Tales of Heroes and Great Men of Old
Siyar al-Abtal wa-al-Uzama’ al-Qudama’ (Tales of heroes and great men of old) introduces young readers to classical mythology. It typifies many publications of the British and American missionaries in the Levant in the mid-to-late 19th century. Uplifting humanistic writing of this kind was new to the Middle East. It grew directly from the children’s book movement in Britain in the first half of the century, led by the British Tract Society, which later reinforced the efforts of American missionaries to the Middle East, such as Cornelius Van Dyck. The book includes such stories as “Jason and the Golden Fleece,” “The Battle of Thermopylae,” “Hector and Achilles,” and a description of the Olympiad. The author claims that the stories and myths illustrate “numerous ethical benefits such as control of our appetites and rejection of vengeance, injustice and blame in all their forms.” He declares further that “Greek morality exemplifies Christian morality in that it offers clear demonstration of self-respect and regard for the needs of others over our own needs.” Publication of the book was the result of cooperation between the British Tract Society, which provided funds, and the American Press in Beirut, which printed this generously illustrated book. Copies presumably were distributed at Protestant schools and churches operated by both British and American missionaries. Neither the author nor translators are named in the book, but the edition of 1883 mentions that it was written by S.S. Pugh, a British author of edifying books. Secondary sources identify the translators as Ya’qūb Sarrūf and Faris Nimr, classmates and later instructors at the Syrian Protestant College. They co-founded the influential periodicals al-Muqtataf (The selected) and al-Muqattam (The Muqattam Hills) and were granted honorary doctorates by New York University.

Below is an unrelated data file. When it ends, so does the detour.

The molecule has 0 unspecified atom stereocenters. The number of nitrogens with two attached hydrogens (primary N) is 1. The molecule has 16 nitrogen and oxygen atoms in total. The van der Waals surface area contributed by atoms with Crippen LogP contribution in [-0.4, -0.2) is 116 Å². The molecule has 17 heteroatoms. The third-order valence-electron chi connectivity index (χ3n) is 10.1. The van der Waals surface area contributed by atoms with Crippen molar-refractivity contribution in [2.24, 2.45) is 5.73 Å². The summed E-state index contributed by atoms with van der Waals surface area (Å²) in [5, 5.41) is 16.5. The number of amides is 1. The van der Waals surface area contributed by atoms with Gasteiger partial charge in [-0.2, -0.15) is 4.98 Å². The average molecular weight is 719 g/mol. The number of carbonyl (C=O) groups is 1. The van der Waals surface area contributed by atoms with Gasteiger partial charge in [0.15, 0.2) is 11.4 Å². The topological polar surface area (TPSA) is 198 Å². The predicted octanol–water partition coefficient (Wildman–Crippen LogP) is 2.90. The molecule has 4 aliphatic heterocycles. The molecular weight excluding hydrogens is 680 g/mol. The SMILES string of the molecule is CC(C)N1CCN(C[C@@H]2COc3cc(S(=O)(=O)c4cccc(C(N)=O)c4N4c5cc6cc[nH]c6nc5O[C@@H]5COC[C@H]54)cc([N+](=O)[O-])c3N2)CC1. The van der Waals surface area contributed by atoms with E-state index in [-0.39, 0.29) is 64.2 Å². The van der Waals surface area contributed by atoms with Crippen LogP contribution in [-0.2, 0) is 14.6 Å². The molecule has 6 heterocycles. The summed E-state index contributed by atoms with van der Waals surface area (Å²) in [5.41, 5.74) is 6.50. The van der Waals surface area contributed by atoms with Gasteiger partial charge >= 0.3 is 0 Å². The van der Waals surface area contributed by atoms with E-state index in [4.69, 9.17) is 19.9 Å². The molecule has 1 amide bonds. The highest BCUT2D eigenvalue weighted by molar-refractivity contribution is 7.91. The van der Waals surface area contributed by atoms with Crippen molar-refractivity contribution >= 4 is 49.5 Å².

American Press, Beirut
Title in Original Language
سيرالابطال و العظماء القدماء
Type of Item
310 pages ; 20 centimeters
Last updated: September 18, 2014